Yesterday, I noted that I had recently read two opposing essays on marriage equality, both written by priests. Though they came to different conclusions, both of them based a good deal of their argument on the idea that we have reached the point where civil and sacramental marriage need to be considered as separate institutions. Yesterday, we looked at the essay supporting marriage equality, written by an Australian Jesuit law professor. Today, we will examine the essay of Msgr. Charles Pope, pastor of Holy Comforter-St. Cyprian Parish, Washington, DC.
On a blog for the Archdiocese of Washington’s website, Msgr. Pope posted an essay with a title which asks a question, “Do we need to set aside the Word ‘Marriage’ and use ‘Holy Matrimony’ exclusively?” His answer to that question is a “Yes.”
Msgr. Pope recognizes that society has already gone through a major shift in the definition of marriage:
“It is a simple fact that word ‘marriage’ as we have traditionally known it is being redefined in our times. To many in the secular world the word no longer means what it once did and when the Church uses the word marriage we clearly do not mean what the increasing number of states mean.”
Noting that the Catechism of the Catholic Church defines marriage as a permanent commitment, open to procreation, and involving a man and a woman, Msgr. Pope explains that society has shifted from this definition over time:
“The redefinition has actually come in three stages:
- “In 1969 the first no-fault divorce law was signed in California. Within 15 years every state in this land had similar laws that made divorce easy. No longer did state laws uphold the principle which the Catechism describes as a partnership of the whole of life. Now marriage was redefined as a contract easily broken by the will of the spouses.
- “The dramatic rise in contraceptive use and the steep drop in birthrates, though not a legal redefinition, amount to a kind of cultural redefinition of marriage as described in the Catechism which sees the procreation and education of offspring as integral to its very nature. Now the American culture saw this aspect as optional at the will of the spouses. Having sown in the wind (where we redefined not only marriage, but sex itself) we are now reaping the whirlwind of deep sexual confusion and a defining of marriage right out of existence.
- “This final blow of legally recognizing so called gay “marriage” completes the redefinition of marriage which the Catechism describes as being a covenant, …which a man and a woman establish between themselves. Now secular American culture is removing even this, calling same-sex relationships ‘marriage.’ ”
Msgr. Pope concludes that these departures for the Catechism’s definition of marriage warrant the use of separate terms:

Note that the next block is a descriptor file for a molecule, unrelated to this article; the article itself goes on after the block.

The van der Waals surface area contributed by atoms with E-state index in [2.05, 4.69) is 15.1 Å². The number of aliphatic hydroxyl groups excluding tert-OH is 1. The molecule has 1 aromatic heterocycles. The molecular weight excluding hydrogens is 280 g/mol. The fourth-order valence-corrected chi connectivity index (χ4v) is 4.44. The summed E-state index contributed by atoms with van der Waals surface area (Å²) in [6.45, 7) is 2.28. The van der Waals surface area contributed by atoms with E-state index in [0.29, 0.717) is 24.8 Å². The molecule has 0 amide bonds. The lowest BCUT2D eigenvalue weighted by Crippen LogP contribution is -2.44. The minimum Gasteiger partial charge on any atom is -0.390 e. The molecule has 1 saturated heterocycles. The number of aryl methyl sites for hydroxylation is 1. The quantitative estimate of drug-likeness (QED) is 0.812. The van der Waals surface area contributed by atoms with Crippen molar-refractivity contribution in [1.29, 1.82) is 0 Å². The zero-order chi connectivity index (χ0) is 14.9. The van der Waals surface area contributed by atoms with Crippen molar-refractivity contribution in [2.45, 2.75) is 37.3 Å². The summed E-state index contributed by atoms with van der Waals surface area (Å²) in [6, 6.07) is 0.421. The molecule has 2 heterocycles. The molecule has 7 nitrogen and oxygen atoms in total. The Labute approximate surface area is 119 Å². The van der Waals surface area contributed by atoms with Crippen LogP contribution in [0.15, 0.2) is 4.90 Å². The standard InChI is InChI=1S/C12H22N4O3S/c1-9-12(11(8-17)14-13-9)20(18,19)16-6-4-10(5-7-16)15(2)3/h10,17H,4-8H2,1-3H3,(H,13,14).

“So the bottom line is that what the secular world means by the word ‘marriage’ is not even close to what the Church means. The secular world excluded every aspect of what the Church means by marriage. Is it time for us to accept this and start using a different word? Perhaps it is, and I would like to propose what I did back in March of 2010, that we return to an older term and hear what you think.
I propose that we should exclusively refer to marriage in the Church as ‘Holy Matrimony.’ ” [emphasis, his]
Msgr. Pope goes further with his recommendation, suggesting that Catholic priests and deacons no longer perform marriages as agents of the state:
“A secondary but related proposal is that we begin to consider getting out of the business of having our clergy act as civil magistrates in weddings. Right now we clergy in most of America sign the civil license and act, as such, as partners with the State. But with increasing States interpreting marriage so differently, can we really say we are partners? Should we even give the impression of credibility to the State’s increasingly meaningless piece of paper? It may remain the case that the Catholic faithful, for legal and tax reasons may need to get a civil license, but why should clergy have anything to do with it?
Msgr. Pope’s latter proposal is that it flows logically from the first one. If the Catholic clergy do not consider the civil institution of marriage to be the same thing as the sacramental view of marriage, then it makes sense for them not to participate in that system.
The same argument has been used by many Protestant clergy who support marriage equality for lesbian and gay couples. Many of these Christian ministers have refused to sign civil marriage licenses until their states adopt equal marriage rights for lesbian and gay couples. So, again, we find two opposing sides of the argument advocating for the same measure, albeit for different reasons.
What do you think? Have we reached the point where civil marriage and sacramental marriage need to be separated? Offer you ideas in the “Comments” section of this post.
–Francis DeBernardo, New Ways Ministry